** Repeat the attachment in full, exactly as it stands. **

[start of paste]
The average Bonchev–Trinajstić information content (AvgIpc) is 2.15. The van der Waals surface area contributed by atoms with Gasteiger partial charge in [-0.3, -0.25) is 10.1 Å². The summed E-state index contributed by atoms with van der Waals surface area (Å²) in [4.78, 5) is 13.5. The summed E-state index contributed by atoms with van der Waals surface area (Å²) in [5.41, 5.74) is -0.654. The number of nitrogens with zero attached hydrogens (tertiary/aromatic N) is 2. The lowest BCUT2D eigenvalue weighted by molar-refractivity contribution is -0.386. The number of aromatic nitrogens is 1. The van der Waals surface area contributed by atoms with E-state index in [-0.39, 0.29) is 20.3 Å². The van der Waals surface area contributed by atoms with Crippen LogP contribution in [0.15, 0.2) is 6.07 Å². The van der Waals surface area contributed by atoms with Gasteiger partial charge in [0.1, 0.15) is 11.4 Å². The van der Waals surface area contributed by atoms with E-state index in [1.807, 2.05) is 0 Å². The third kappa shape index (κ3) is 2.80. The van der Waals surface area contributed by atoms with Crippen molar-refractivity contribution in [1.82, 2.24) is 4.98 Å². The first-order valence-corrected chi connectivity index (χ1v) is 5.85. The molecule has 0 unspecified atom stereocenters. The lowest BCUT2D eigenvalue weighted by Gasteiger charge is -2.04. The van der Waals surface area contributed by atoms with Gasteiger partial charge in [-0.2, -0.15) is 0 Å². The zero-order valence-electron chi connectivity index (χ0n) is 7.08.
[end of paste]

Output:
The average Bonchev–Trinajstić information content (AvgIpc) is 2.15. The van der Waals surface area contributed by atoms with Gasteiger partial charge in [-0.3, -0.25) is 10.1 Å². The summed E-state index contributed by atoms with van der Waals surface area (Å²) in [4.78, 5) is 13.5. The summed E-state index contributed by atoms with van der Waals surface area (Å²) in [5.41, 5.74) is -0.654. The number of nitrogens with zero attached hydrogens (tertiary/aromatic N) is 2. The lowest BCUT2D eigenvalue weighted by molar-refractivity contribution is -0.386. The number of aromatic nitrogens is 1. The van der Waals surface area contributed by atoms with E-state index in [-0.39, 0.29) is 20.3 Å². The van der Waals surface area contributed by atoms with Crippen LogP contribution in [0.15, 0.2) is 6.07 Å². The van der Waals surface area contributed by atoms with Gasteiger partial charge in [0.1, 0.15) is 11.4 Å². The van der Waals surface area contributed by atoms with E-state index in [1.807, 2.05) is 0 Å². The third kappa shape index (κ3) is 2.80. The van der Waals surface area contributed by atoms with Crippen molar-refractivity contribution in [1.82, 2.24) is 4.98 Å². The first-order valence-corrected chi connectivity index (χ1v) is 5.85. The molecule has 0 unspecified atom stereocenters. The lowest BCUT2D eigenvalue weighted by Gasteiger charge is -2.04. The van der Waals surface area contributed by atoms with Gasteiger partial charge in [-0.2, -0.15) is 0 Å². The zero-order valence-electron chi connectivity index (χ0n) is 7.08.